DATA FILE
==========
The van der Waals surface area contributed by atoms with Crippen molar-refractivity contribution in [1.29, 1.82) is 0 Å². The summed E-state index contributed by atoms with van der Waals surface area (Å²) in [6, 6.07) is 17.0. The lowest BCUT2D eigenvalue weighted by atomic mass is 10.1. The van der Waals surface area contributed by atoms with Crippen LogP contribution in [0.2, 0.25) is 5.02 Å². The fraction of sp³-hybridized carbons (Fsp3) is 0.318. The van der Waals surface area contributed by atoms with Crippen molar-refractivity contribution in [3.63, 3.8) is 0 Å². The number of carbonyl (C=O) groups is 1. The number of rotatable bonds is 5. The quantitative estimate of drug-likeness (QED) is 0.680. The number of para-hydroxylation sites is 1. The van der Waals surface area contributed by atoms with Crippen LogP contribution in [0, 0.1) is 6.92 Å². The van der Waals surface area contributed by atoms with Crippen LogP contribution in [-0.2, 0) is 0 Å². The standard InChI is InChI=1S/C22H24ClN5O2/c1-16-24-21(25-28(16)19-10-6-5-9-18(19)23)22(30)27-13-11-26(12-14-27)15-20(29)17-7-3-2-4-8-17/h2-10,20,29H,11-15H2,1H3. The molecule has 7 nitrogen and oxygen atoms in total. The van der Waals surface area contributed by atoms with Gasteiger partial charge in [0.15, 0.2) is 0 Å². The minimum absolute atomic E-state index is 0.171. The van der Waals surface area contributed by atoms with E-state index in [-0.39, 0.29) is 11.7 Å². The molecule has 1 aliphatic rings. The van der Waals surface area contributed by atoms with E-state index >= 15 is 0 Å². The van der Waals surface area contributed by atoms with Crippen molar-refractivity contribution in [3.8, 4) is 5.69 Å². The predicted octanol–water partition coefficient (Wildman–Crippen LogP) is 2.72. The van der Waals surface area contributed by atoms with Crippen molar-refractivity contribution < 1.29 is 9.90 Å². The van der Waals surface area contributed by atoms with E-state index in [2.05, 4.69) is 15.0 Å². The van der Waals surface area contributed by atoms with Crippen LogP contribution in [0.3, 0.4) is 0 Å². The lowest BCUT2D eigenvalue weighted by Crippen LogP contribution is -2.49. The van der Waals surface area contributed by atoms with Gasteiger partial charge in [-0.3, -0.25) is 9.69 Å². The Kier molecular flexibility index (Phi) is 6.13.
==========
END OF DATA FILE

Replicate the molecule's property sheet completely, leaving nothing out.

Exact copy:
The van der Waals surface area contributed by atoms with Crippen molar-refractivity contribution in [1.29, 1.82) is 0 Å². The summed E-state index contributed by atoms with van der Waals surface area (Å²) in [6, 6.07) is 17.0. The lowest BCUT2D eigenvalue weighted by atomic mass is 10.1. The van der Waals surface area contributed by atoms with Crippen LogP contribution in [0.2, 0.25) is 5.02 Å². The fraction of sp³-hybridized carbons (Fsp3) is 0.318. The van der Waals surface area contributed by atoms with Crippen molar-refractivity contribution in [3.63, 3.8) is 0 Å². The number of carbonyl (C=O) groups is 1. The number of rotatable bonds is 5. The quantitative estimate of drug-likeness (QED) is 0.680. The number of para-hydroxylation sites is 1. The van der Waals surface area contributed by atoms with Crippen LogP contribution in [0, 0.1) is 6.92 Å². The van der Waals surface area contributed by atoms with Crippen LogP contribution in [-0.2, 0) is 0 Å². The standard InChI is InChI=1S/C22H24ClN5O2/c1-16-24-21(25-28(16)19-10-6-5-9-18(19)23)22(30)27-13-11-26(12-14-27)15-20(29)17-7-3-2-4-8-17/h2-10,20,29H,11-15H2,1H3. The molecule has 7 nitrogen and oxygen atoms in total. The van der Waals surface area contributed by atoms with Gasteiger partial charge in [0.15, 0.2) is 0 Å². The minimum absolute atomic E-state index is 0.171. The van der Waals surface area contributed by atoms with E-state index in [-0.39, 0.29) is 11.7 Å². The molecule has 1 aliphatic rings. The van der Waals surface area contributed by atoms with E-state index >= 15 is 0 Å². The van der Waals surface area contributed by atoms with Crippen molar-refractivity contribution in [3.8, 4) is 5.69 Å². The predicted octanol–water partition coefficient (Wildman–Crippen LogP) is 2.72. The van der Waals surface area contributed by atoms with Crippen molar-refractivity contribution < 1.29 is 9.90 Å². The van der Waals surface area contributed by atoms with E-state index in [2.05, 4.69) is 15.0 Å². The van der Waals surface area contributed by atoms with Crippen LogP contribution in [0.3, 0.4) is 0 Å². The lowest BCUT2D eigenvalue weighted by Crippen LogP contribution is -2.49. The van der Waals surface area contributed by atoms with Gasteiger partial charge in [-0.3, -0.25) is 9.69 Å². The Kier molecular flexibility index (Phi) is 6.13.